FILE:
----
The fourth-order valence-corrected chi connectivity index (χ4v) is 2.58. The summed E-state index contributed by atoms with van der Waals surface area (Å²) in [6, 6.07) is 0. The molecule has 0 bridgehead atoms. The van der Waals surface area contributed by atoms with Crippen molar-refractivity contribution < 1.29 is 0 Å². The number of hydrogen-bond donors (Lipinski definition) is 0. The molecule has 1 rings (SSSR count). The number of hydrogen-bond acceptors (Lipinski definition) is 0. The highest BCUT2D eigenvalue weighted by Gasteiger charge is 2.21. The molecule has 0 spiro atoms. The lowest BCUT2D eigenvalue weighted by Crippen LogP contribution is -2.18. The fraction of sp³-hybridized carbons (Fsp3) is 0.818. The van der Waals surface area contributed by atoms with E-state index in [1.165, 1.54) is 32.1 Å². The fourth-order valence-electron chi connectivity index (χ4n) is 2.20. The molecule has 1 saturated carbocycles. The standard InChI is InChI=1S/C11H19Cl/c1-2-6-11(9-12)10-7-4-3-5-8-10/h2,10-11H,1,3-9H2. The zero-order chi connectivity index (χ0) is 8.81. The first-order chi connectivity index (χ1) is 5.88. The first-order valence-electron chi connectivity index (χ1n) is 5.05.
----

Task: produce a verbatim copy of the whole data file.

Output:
The fourth-order valence-corrected chi connectivity index (χ4v) is 2.58. The summed E-state index contributed by atoms with van der Waals surface area (Å²) in [6, 6.07) is 0. The molecule has 0 bridgehead atoms. The van der Waals surface area contributed by atoms with Crippen molar-refractivity contribution < 1.29 is 0 Å². The number of hydrogen-bond donors (Lipinski definition) is 0. The molecule has 1 rings (SSSR count). The number of hydrogen-bond acceptors (Lipinski definition) is 0. The highest BCUT2D eigenvalue weighted by Gasteiger charge is 2.21. The molecule has 0 spiro atoms. The lowest BCUT2D eigenvalue weighted by Crippen LogP contribution is -2.18. The fraction of sp³-hybridized carbons (Fsp3) is 0.818. The van der Waals surface area contributed by atoms with E-state index in [1.165, 1.54) is 32.1 Å². The fourth-order valence-electron chi connectivity index (χ4n) is 2.20. The molecule has 1 saturated carbocycles. The standard InChI is InChI=1S/C11H19Cl/c1-2-6-11(9-12)10-7-4-3-5-8-10/h2,10-11H,1,3-9H2. The zero-order chi connectivity index (χ0) is 8.81. The first-order chi connectivity index (χ1) is 5.88. The first-order valence-electron chi connectivity index (χ1n) is 5.05.